Captain John Macpherson, who was the younger brother of Euan Macpherson of Cluny (of the ’45), was married to Colonel Simon Fraser’s sister Janet, and was probably in line for the next Majority vacancy in the 78th.

In The Fraser Highlanders (p. 67) Colonel J. R. Harper lists Thomas Fraser of Struy as Major. In the History of the Frasers of Lovat (p. 653), Alexander Mackenzie notes that: « Thomas Fraser was appointed a Captain in the 78th Fraser Highlanders, raised in 1757 by General Simon Fraser of Lovat, and who in that distinguished corps took a part in the conquest of Canada during the Seven Years War. » Thomas Fraser was commissioned Captain on 16th January 1757 and was on Army lists for 1757 and 1758, but not later. He probably died after 10th August, when Colonel Fraser « was reading Struy a lecture » at Louisbourg. According to Dr MacDonald: A letter from Robert Fraser, Esq., Muilzie, in the parish of Kilmorack, makes further reference to the severity of the losses, especially in officers, suffered by the Fraser Highlanders. It is dated 2nd November, and is written from New York, but as the end is lost, the writer cannot be identified, though the opening shows him to be related to the Belladrum family, of which Fraser of Muilzie was a cadet.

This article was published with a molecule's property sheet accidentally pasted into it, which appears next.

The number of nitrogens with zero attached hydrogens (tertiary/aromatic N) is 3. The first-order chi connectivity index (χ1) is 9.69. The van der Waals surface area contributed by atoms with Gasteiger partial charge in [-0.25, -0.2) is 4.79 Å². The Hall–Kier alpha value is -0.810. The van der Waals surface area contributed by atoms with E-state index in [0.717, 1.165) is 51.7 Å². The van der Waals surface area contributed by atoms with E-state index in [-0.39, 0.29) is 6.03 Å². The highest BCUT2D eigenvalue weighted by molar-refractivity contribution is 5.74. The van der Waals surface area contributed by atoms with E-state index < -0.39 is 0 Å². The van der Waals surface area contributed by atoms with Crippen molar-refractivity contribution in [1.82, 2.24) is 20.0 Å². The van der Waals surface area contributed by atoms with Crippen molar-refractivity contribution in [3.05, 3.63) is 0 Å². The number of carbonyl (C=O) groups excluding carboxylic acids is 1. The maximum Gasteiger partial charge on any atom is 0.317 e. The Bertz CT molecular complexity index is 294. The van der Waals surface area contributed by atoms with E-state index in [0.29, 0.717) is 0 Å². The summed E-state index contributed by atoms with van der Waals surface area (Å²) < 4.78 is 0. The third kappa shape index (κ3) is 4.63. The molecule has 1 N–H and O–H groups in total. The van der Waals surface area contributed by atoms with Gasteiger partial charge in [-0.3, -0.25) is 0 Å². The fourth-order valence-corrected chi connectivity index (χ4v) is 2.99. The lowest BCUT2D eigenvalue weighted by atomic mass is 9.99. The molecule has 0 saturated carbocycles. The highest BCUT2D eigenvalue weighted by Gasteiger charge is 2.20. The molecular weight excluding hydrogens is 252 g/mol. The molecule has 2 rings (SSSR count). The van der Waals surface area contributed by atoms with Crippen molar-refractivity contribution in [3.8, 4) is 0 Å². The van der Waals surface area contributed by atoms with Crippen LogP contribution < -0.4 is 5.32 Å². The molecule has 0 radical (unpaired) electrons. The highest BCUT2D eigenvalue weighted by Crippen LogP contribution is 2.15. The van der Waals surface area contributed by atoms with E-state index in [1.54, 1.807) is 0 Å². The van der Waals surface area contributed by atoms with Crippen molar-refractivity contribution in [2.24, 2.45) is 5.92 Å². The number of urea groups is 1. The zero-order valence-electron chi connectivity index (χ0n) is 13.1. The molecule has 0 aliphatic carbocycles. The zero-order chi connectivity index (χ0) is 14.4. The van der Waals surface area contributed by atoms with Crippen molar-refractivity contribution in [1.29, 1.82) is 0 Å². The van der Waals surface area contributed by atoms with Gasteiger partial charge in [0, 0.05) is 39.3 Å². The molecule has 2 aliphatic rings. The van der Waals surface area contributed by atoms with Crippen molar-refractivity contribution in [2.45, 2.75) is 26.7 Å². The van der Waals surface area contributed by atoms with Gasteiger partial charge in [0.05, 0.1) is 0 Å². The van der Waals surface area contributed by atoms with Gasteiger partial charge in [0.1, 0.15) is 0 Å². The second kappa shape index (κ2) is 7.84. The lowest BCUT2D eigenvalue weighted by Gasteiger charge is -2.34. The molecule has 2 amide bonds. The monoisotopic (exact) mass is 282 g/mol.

Dear Cousin,
Though I now write you ’tis not with a view of giving you a description of the country nor an account of the campaign which has been a bloody one, but much to the credit and advantage of the British nation. In the part of the army where I have been we lost a great many of our countrymen. Poor Willie Baillie of Torbreck fell killed, with many more to tedious to insert. On the whole we lost two thousand killed, with a great many wounded who will never recover. My brother Willie was with me and we both, thank God, got off untouched. Nothing has affected me of a long time so much as the Death of my poor Struy and Simon Tynakyle, not altogether as relations but my particular regard for them for their own worth. I have not seen Col Fraser as yet nor any of his officers except Simon Balnain son and James Fraser son of Castleheather, who got Struie’s Company.